It's certainly possible to write a strong engine using mailbox board representation. Regarding switching to bitboards now, my advice is not to switch until you fully understand the idea. It takes a while to get your head around perfect hashing, how that's leveraged to lookup pre-calculated moves, understand bit masking and shifting, and start thinking in terms of ulong bit ANDs / ORs instead of looping over arrays. If you're willing to put in the time, and your programming language of choice offers the required tools for the job, then go ahead and switch now.
It really comes down to how much complexity do you want to tackle all at once? You're already facing a learning curve understanding search algorithms, evaluation parameters, proper testing and tuning, etc. If you're doing this for the right reasons (sounds like you are) then you'll want to understand the purpose of every line of code in your program. So don't add bitboards until you understand the idea. Of course you'll achieve an understanding as you write the code, so... just be prepared for an investment.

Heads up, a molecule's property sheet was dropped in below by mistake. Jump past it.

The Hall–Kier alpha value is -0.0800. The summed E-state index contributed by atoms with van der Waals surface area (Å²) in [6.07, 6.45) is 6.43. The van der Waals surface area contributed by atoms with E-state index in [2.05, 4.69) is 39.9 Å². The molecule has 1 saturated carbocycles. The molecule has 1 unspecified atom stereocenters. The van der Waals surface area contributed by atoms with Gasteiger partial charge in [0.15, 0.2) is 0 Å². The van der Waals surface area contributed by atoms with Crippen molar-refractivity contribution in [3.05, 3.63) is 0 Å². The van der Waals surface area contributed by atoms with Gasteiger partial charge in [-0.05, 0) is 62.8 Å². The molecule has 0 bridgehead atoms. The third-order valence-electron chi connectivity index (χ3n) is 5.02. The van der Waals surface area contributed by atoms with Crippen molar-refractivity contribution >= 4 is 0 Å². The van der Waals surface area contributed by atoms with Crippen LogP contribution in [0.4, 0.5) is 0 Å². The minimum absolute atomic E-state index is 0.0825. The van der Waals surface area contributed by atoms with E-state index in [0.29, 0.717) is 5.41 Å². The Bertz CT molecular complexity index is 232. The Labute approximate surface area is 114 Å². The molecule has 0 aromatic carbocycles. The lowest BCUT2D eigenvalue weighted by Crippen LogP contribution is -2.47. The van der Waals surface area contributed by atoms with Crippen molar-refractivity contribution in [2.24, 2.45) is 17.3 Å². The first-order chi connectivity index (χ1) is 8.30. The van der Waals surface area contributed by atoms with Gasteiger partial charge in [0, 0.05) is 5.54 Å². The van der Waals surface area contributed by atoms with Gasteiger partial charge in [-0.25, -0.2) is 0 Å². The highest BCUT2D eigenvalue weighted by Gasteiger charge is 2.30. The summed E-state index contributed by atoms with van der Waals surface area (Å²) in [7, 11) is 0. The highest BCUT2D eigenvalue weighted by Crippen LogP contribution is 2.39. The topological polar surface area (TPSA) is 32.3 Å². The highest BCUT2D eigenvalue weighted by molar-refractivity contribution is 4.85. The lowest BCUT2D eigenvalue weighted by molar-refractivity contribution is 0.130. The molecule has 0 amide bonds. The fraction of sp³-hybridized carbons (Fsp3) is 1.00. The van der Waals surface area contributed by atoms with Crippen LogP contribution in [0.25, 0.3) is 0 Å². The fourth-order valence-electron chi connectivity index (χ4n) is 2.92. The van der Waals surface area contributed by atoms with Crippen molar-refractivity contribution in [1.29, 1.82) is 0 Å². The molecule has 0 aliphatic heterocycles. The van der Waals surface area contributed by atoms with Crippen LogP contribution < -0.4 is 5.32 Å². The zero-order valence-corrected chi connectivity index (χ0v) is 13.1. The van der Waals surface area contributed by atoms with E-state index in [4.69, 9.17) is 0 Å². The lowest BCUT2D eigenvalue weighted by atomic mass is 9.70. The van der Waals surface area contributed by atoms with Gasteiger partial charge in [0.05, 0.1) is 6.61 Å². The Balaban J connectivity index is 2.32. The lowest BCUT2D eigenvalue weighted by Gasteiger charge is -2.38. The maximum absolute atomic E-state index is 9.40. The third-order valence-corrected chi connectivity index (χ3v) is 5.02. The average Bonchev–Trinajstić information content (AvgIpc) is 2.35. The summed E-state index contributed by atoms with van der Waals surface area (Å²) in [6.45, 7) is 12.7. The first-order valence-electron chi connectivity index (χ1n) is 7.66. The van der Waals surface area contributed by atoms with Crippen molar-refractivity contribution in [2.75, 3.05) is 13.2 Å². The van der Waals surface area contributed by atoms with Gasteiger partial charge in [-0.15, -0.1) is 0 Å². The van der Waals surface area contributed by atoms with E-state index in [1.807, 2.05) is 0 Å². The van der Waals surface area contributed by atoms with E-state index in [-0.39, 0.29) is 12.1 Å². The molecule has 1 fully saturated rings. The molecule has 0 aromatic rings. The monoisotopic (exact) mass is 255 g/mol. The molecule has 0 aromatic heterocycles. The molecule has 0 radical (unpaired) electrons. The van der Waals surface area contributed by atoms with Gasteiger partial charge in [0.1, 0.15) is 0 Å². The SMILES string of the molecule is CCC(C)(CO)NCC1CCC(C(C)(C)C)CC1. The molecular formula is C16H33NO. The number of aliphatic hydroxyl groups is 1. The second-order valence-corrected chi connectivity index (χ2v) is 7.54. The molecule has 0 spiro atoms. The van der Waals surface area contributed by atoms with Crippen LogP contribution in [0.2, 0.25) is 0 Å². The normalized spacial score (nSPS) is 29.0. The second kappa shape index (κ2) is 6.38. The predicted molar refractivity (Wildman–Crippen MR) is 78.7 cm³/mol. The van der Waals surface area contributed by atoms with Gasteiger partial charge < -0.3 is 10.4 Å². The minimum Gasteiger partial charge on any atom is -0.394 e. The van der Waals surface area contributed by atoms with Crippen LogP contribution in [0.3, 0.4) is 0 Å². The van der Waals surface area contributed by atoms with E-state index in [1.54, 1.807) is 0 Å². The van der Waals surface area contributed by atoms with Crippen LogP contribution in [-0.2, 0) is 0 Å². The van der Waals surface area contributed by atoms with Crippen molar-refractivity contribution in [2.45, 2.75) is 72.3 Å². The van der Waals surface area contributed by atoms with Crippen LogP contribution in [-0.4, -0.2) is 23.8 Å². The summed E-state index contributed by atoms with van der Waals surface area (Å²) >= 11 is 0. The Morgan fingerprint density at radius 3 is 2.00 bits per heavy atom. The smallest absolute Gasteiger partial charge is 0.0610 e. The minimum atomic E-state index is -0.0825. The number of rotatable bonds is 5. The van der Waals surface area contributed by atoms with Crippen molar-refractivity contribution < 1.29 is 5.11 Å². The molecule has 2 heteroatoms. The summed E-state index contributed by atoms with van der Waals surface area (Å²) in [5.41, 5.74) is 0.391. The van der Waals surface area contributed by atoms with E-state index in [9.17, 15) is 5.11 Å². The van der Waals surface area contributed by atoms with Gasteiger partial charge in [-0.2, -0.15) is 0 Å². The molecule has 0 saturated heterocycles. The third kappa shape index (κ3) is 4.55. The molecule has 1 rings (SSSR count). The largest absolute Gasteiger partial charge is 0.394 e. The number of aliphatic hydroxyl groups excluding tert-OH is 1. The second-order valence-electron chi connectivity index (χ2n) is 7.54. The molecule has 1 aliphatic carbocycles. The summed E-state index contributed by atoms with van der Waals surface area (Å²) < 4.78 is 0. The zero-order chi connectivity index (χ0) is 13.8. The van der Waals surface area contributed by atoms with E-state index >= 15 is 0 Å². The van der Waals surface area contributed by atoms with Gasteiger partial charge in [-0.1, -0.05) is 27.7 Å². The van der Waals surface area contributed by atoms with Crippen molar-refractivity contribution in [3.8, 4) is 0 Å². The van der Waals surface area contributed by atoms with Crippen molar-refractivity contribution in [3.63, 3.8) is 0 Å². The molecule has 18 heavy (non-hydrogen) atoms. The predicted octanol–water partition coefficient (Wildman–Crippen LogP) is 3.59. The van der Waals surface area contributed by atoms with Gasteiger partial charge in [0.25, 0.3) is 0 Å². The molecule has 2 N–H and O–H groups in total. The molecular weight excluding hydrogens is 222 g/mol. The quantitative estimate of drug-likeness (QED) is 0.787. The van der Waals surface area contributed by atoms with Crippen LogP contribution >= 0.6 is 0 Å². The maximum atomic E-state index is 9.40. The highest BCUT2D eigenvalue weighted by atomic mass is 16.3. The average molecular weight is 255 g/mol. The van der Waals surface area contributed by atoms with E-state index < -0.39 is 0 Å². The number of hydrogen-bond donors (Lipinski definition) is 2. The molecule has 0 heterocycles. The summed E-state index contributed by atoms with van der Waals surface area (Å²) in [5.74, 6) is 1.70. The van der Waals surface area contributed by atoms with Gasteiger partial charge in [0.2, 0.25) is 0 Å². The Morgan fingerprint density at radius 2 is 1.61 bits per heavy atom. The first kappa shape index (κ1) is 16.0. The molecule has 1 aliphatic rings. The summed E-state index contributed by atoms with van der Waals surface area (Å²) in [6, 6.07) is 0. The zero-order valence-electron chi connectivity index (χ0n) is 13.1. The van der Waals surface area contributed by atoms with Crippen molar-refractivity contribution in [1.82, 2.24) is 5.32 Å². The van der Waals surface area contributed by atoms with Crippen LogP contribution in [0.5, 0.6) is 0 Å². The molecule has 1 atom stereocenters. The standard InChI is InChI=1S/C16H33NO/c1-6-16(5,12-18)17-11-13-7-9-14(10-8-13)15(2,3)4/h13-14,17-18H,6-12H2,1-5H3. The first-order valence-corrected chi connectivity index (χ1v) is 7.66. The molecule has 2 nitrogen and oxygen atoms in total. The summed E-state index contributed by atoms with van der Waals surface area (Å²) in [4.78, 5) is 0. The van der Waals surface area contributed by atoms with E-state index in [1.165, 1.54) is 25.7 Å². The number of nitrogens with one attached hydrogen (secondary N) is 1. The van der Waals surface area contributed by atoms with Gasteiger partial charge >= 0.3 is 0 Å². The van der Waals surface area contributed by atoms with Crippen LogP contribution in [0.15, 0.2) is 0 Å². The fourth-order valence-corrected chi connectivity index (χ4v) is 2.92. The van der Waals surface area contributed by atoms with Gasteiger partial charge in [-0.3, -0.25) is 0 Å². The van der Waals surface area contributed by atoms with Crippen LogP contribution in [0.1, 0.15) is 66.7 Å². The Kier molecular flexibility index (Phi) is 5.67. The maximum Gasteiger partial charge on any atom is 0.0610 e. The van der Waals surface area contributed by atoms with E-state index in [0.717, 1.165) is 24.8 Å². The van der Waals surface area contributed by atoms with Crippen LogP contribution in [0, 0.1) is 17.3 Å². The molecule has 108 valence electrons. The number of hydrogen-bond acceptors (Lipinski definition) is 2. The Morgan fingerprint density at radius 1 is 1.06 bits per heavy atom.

My preference, going back a few years, was to learn how to write an engine with the more straightforward idea of mailbox arrays of pieces. I did that, in version 1, using object-oriented techniques familiar to me from my professional programming job. In version 2 I stuck with mailbox but wrote procedural code. I only got to bitboards in version 3, which I'm still writing when (infrequently) I find some time. I've enjoyed the journey from high-level abstract code to more performant code, including the switch to bitboards. That may be too long of a journey for you. Up to you.
Once you "grok" the bitboard idea, it's great. The evaluation code is so much easier to write with bitboards than with mailbox.